Ever since I started reading the early Quakers two years ago, I’ve been scandalized by how little of what the earliest Friends wrote is available today, with the exception of George Fox.
Imagine if the Catholic Church allowed most of the New Testament to go out of print, aside from (say) Paul’s writings, and you had to get access to special academic libraries to read Matthew. Or if Americans let most of the writings of the “Founding Fathers” go out of print, and Franklin and Hamilton were remembered only by a few historians.
That’s not too far from the situation with early Quaker writings today. Of the dozen or so Friends who were writing during the formative first decade of the Quaker movement, many of Fox’s writings are in print, along with some of James Nayler’s and Margaret Fell’s, but the others are all but forgotten.
See if you recognize any of these weighty Friends who were travelling, ministering and writing in the 1650s (and in some cases later): Richard Farnworth; Francis Howgill; Edward Burroughs; George Whitehead; William Dewsbury; Richard Hubberthorne. Believe it or not, there was a time when they were up there with our old friend George. (In London, for example, Fox had much less success than Howgill and Burroughs.)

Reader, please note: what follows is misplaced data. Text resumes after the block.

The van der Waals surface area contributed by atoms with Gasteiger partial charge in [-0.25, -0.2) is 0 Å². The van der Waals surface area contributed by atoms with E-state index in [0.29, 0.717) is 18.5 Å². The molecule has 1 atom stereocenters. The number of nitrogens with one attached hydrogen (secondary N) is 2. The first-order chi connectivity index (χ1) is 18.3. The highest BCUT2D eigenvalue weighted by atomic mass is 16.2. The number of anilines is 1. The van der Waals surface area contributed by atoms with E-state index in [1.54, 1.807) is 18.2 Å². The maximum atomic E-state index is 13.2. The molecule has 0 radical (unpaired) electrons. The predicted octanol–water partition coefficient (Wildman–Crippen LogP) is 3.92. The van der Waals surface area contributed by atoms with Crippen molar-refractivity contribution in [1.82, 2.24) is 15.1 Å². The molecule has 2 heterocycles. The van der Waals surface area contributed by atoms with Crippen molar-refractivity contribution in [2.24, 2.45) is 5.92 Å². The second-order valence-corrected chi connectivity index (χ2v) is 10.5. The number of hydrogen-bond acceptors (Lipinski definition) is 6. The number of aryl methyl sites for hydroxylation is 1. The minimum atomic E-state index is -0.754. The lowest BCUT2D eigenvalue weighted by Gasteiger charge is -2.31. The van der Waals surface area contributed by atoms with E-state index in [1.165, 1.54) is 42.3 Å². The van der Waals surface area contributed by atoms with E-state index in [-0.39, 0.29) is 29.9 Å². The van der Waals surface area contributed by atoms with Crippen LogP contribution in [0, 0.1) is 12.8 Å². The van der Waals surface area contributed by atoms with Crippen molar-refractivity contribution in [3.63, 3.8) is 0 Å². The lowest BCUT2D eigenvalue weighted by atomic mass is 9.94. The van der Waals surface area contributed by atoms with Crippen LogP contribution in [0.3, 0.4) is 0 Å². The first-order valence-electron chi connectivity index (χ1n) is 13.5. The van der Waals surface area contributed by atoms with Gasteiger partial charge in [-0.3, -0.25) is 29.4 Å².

Now, from a certain perspective, who cares? Our religion is one of ever-renewed first-hand experience. To rewrite a familiar quote, Fox said this, and Dewsbury said that, but what can we say today?
That attitude is all well and good for everyday Quaker living. But as an intellectual matter, this is very unsatisfactory. The earliest Friends are our common reference point as Friends, however much we deviate from them. The less we read and understand them, the less we will understand our tradition and where we (and others) stand in it.
Which is why I would like to put (and see others put) more early Quaker writings online. Especially works by Friends like those I just named, because I think they are unjustly forgotten, and also because I am strongly attracted to their spirituality, which I see as different from that of later generations of Friends.